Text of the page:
The Celts in Antiquity: Crossing the Divide Between Ancient History and Archaeology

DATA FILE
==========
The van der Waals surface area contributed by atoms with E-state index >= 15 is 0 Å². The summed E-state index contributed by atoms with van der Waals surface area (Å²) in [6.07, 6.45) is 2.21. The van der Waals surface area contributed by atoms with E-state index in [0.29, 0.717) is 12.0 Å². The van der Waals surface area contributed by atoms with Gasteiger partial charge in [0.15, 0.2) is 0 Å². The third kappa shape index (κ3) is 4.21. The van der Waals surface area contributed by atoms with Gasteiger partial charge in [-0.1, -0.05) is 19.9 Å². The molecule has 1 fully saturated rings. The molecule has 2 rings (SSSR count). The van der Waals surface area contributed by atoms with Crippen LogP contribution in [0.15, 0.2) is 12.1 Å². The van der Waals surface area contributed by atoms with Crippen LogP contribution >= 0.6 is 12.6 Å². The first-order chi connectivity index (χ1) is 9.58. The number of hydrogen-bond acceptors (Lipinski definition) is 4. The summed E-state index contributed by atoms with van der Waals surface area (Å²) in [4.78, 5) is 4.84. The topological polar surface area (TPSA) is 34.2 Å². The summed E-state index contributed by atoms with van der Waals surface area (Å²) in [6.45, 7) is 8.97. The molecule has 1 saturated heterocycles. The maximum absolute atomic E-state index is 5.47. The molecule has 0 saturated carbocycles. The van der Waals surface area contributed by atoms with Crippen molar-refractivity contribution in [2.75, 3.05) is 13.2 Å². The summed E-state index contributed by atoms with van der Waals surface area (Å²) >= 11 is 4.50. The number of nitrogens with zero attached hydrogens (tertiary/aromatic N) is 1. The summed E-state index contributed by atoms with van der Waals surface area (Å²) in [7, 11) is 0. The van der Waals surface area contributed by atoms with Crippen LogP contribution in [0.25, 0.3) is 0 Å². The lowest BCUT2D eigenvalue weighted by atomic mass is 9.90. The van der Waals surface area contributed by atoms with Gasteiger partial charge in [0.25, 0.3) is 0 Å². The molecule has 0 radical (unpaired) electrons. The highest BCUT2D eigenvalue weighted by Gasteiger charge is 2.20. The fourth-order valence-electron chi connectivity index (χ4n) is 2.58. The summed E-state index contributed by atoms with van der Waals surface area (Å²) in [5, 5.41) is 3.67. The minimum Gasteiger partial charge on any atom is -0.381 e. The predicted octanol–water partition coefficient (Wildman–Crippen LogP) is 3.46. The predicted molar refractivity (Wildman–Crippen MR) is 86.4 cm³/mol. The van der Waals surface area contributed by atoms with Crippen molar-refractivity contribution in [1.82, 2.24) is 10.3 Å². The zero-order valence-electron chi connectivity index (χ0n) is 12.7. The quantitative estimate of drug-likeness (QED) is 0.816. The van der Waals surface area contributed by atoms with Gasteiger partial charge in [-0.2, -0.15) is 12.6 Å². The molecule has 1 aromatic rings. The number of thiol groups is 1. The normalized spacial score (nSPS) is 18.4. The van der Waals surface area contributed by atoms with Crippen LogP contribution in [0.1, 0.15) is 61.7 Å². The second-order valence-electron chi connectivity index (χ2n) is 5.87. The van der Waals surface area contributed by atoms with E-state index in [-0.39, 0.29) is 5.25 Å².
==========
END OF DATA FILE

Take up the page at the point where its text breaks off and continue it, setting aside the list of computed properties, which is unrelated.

ABSTRACT One historical actor in Antiquity are the populations of Western-Central Europe, commonly called ‘Celts’ by classical authors. Themselves (mostly) illiterate until approximately the 1st century BC/AD, reports about them, written by foreigners like Polybius, Caesar, Diodorus and others have survived. The study of ‘Celtic’ societies thus can hardly rely on classical historiography, but is mainly based on archaeology. Historical sources and archaeology are difficult to reconcile, even if common themes can be identified in both types of sources. This article examines the differences, but also similarities between the various ‘Celtic’ societies of Europe and their neighbours, and the use of the term ‘the Celts’. The case study of the excavations at Meillionydd in North Wales is used to demonstrate how different types of source material and local and global scales can be integrated into a single, coherent explanatory model.